SGP Home Page    Archive     Subscription    Hydrogeology & Hydrogeochemistry

Studia Geologica Polonica  

Vol. 126 (2006)   Go to previous volume Go to next volume

Hydrogeology and Hydrogeochemistry
Edited by J. Dowgiałło
Part II

The salinity of groundwater in Mesozoic and Cenozoic aquifers of NW Poland - origin and evolution
Kaczor, D.
Studia Geologica Polonica, 126: 5-76.  PDF - Full-text Article
Dorota Kaczor
Polish Academy of Sciences, Institute of Geological Sciences, ul. Twarda 51/55, 00-818 Warszawa, Poland;

Chemical composition of saline groundwaters occurring in the Mesozoic deposits of NW Poland, based on 285 archival chemical analyses from 113 deep boreholes, shows much similarity within particular aquifers. These are mostly chloride-sodium waters. Chloride-sodium-calcium waters predominate only within the Lower Triassic aquifer. Chloride-sodium-magnesium waters appear only at isolated locations. All the waters studied are typical of a high mineralization (TDS), the latter increases with the aquifer depth up to a maximum of 328 g/dm3 (Objezierze IG-1 well). The TDS of these brines, measured systematically over the last 40 years at production wells in the health resorts Kołobrzeg, Kamień Pomorski, Świnoujście and Połczyn Zdrój, is nearly constant and directly proportional to the concentration of Cl ion.
The brines in Mesozoic aquifers of NW Poland are polygenetic. Their main components are fossil seawater and meteoric water. Holocene infiltration water is a local admixture in the upper part of the Mesozoic succession only.
The hydrochemical indicators (Br:J, Cl:J, Cl:Br, Ca2+:Sr2+, rNa+:rCl) and the isotope ratios of oxygen, hydrogen and strontium suggest that the salinity of waters in the Mesozoic deposits is related to their marine origin and, to a lesser extent, to the dissolution of Zechstein and Triassic salts. Dissolution of Zechstein salts could occur in contact zones with groundwaters within the Mesozoic until the chemical balance between them has been established. Such contacts are currently observed at base of the Lower Triassic rock as well as in 18 salt structures piercing the Triassic aquifers. Brines within the Triassic rock contain an admixture of residual (evaporite-related) liquids associated with the Zechstein and Triassic salt series.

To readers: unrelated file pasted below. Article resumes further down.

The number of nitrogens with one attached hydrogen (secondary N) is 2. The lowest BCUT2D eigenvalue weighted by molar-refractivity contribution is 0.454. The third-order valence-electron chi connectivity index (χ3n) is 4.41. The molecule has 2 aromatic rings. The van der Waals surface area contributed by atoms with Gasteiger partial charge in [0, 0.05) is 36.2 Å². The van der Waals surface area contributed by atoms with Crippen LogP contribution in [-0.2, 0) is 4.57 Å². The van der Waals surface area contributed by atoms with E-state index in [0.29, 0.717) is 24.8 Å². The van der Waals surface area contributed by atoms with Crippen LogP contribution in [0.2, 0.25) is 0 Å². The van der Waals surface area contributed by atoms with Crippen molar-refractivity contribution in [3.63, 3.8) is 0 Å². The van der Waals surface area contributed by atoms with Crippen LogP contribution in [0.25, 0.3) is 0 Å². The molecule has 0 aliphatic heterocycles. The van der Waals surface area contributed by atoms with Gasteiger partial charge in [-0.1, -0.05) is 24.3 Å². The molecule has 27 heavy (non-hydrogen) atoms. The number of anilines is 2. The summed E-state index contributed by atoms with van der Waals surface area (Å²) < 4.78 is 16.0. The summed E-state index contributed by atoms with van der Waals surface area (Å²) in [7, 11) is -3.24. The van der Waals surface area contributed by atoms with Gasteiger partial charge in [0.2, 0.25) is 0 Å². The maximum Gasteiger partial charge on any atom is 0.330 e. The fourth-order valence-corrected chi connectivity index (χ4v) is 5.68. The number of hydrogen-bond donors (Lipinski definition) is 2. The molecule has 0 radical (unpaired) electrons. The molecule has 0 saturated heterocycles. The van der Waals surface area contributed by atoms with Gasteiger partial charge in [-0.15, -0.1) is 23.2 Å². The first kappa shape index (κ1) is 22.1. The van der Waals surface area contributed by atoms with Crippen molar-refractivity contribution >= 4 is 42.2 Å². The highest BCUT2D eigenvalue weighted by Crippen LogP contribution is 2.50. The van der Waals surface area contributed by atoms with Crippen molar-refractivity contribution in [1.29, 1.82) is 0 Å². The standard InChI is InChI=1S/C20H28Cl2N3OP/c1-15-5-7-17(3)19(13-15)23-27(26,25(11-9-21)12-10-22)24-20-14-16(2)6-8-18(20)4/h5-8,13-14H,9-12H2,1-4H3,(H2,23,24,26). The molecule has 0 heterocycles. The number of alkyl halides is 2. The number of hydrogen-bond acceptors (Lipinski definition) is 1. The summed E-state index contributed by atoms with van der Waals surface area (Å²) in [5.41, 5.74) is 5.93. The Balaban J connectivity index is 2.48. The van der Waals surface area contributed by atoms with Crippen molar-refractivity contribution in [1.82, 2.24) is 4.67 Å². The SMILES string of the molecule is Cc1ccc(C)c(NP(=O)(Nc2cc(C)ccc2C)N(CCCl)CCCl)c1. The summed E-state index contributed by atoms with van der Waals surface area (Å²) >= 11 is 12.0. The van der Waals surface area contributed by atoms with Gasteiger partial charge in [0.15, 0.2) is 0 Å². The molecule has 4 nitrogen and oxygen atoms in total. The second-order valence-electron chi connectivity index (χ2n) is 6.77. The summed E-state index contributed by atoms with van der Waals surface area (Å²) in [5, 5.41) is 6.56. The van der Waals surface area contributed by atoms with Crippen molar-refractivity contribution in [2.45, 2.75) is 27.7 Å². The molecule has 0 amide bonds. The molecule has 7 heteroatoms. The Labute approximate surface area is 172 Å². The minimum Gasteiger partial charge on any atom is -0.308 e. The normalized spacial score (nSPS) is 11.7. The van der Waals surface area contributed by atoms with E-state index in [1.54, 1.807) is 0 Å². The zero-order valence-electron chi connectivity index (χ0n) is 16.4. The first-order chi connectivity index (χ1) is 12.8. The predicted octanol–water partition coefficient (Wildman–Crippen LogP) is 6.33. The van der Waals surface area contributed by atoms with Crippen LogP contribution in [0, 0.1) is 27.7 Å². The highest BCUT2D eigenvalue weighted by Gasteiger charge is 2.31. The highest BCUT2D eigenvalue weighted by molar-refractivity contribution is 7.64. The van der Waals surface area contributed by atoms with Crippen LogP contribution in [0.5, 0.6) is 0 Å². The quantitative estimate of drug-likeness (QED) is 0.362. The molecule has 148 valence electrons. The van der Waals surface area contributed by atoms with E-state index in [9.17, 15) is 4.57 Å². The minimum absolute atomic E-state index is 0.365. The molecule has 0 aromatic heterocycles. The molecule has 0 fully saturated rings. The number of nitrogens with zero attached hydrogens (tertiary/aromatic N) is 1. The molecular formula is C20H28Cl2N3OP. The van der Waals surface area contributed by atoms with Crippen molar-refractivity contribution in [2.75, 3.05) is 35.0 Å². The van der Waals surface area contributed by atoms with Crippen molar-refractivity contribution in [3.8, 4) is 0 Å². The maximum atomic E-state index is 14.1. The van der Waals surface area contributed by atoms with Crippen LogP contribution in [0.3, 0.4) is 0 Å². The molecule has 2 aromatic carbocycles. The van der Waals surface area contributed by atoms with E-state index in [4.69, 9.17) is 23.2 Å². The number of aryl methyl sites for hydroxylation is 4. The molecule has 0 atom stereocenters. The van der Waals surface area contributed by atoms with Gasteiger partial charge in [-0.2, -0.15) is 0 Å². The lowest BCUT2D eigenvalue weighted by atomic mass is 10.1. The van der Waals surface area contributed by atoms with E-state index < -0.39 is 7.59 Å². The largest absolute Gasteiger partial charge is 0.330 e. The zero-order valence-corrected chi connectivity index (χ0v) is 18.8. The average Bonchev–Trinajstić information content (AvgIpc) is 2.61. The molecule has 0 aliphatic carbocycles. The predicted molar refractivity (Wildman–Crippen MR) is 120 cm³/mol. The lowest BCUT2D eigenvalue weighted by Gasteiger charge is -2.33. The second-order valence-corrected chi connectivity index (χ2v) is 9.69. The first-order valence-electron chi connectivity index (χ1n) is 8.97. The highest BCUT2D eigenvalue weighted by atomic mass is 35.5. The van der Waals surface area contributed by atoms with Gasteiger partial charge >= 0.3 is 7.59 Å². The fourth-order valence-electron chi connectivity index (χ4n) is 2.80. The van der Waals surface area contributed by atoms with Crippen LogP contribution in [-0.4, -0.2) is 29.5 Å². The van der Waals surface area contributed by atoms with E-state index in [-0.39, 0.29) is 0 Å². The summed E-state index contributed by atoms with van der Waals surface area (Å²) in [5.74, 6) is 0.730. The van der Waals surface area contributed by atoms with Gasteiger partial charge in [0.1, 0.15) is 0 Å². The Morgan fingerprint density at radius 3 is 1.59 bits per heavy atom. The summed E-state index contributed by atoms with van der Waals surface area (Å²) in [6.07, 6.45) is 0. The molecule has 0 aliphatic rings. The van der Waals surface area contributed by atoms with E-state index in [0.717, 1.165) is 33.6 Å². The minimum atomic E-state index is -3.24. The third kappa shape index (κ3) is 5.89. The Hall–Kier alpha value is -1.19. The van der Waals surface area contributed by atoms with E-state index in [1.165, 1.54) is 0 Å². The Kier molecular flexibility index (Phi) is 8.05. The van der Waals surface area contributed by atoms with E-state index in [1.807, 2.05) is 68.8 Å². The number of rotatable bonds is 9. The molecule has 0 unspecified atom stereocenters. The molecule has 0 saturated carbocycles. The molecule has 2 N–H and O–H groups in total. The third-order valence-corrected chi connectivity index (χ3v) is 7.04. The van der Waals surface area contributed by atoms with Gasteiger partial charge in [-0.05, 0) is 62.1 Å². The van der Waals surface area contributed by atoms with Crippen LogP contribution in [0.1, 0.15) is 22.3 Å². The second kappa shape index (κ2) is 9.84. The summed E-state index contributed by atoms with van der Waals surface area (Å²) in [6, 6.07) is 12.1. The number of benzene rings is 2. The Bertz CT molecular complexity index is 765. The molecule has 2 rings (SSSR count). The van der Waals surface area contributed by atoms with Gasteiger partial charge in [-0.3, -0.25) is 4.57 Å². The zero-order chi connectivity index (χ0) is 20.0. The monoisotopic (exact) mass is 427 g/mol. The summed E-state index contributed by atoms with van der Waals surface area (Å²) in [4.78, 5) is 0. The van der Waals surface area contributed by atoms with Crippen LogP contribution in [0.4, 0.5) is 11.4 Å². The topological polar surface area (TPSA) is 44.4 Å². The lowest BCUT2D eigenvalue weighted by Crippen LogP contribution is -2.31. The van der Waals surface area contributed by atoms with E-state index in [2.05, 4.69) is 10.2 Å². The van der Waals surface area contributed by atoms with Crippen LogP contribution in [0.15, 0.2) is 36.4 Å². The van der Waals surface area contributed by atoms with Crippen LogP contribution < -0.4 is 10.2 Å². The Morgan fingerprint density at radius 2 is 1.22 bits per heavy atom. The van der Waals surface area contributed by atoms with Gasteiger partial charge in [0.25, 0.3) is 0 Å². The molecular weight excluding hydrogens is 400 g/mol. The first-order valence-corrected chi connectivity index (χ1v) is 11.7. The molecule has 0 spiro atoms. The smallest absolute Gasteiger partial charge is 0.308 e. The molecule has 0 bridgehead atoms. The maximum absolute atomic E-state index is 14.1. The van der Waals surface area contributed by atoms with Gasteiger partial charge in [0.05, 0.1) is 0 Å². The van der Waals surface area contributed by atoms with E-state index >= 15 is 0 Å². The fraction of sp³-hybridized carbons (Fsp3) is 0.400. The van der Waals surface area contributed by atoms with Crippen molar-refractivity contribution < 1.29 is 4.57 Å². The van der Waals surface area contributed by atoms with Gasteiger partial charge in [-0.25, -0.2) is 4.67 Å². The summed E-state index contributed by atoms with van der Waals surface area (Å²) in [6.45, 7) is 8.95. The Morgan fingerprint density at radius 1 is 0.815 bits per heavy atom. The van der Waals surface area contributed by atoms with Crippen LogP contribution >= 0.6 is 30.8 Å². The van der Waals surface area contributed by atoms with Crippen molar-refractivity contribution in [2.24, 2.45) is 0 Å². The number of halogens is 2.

The saline waters within the Mesozoic rock complex are under pressure, which enables their upward migration through a system of fractures and faults towards the Cenozoic aquifers. This process is most intense in hydrogeological windows developed in areas of erosional reduction of the overlying Oligocene clays on uplifted tectonic blocks and salt-cored anticlines.
The extent of increased groundwater salinity zones in Cenozoic deposits depends on flow directions in the active circulation zones. Therefore, these salinity zones, which occupy 33% of the study area, do not always coincide with the zones of brine ascension.
The ascent of saline water is hazardous to the quality of Major Groundwater Reservoirs (MGR). This concerns the MGRs of Uznam (101) and Wolin islands (102), Rościno (103) and Dębno (134), as well as large municipal groundwater intakes, such as those in Świnoujście (“Wydrzany”), Wolin, Trzebiatów, Gryfice, Kołobrzeg (“Rościęcino” and “Bogucino”), Koszalin, Goleniów, Nowogard, Gryfino (“Tywa” and “Dolna Odra”), Krzypnica, Stargard Szczeciński, Choszczno, Wałcz and Czarnków locations.

Key words: Groundwater, salinity, brine ascension, NW Poland

SGP Home Page    Archive     Subscription    Hydrogeology & Hydrogeochemistry